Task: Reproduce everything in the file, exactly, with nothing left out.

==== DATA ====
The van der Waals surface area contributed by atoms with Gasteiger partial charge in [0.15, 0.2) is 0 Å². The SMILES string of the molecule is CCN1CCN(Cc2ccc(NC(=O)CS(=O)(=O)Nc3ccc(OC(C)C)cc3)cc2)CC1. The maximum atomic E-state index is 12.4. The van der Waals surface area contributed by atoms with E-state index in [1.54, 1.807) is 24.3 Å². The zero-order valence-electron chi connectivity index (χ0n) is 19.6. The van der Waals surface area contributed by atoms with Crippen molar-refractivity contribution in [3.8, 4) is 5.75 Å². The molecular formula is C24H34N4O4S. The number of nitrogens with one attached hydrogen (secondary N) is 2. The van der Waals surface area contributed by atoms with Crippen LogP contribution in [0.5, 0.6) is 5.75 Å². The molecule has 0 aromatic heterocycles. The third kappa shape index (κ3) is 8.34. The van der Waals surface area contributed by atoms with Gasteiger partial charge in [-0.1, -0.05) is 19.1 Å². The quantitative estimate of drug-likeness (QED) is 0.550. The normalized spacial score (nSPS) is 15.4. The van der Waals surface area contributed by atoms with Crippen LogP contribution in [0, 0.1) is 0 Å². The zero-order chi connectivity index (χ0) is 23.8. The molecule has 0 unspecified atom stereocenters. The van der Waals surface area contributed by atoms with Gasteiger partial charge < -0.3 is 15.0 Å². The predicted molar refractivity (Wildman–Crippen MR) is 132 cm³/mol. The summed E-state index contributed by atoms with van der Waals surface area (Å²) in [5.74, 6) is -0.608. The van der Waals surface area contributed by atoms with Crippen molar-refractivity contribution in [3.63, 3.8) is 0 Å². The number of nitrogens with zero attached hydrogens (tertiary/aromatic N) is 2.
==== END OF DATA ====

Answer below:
The van der Waals surface area contributed by atoms with Gasteiger partial charge in [0.15, 0.2) is 0 Å². The SMILES string of the molecule is CCN1CCN(Cc2ccc(NC(=O)CS(=O)(=O)Nc3ccc(OC(C)C)cc3)cc2)CC1. The maximum atomic E-state index is 12.4. The van der Waals surface area contributed by atoms with E-state index in [1.54, 1.807) is 24.3 Å². The zero-order valence-electron chi connectivity index (χ0n) is 19.6. The van der Waals surface area contributed by atoms with Crippen molar-refractivity contribution in [3.8, 4) is 5.75 Å². The molecular formula is C24H34N4O4S. The number of nitrogens with one attached hydrogen (secondary N) is 2. The van der Waals surface area contributed by atoms with Crippen LogP contribution in [0.5, 0.6) is 5.75 Å². The molecule has 0 aromatic heterocycles. The third kappa shape index (κ3) is 8.34. The van der Waals surface area contributed by atoms with Gasteiger partial charge in [-0.1, -0.05) is 19.1 Å². The quantitative estimate of drug-likeness (QED) is 0.550. The normalized spacial score (nSPS) is 15.4. The van der Waals surface area contributed by atoms with Crippen LogP contribution in [0, 0.1) is 0 Å². The zero-order chi connectivity index (χ0) is 23.8. The molecule has 0 unspecified atom stereocenters. The van der Waals surface area contributed by atoms with Gasteiger partial charge < -0.3 is 15.0 Å². The predicted molar refractivity (Wildman–Crippen MR) is 132 cm³/mol. The summed E-state index contributed by atoms with van der Waals surface area (Å²) in [5.74, 6) is -0.608. The van der Waals surface area contributed by atoms with Crippen molar-refractivity contribution in [3.63, 3.8) is 0 Å². The number of nitrogens with zero attached hydrogens (tertiary/aromatic N) is 2.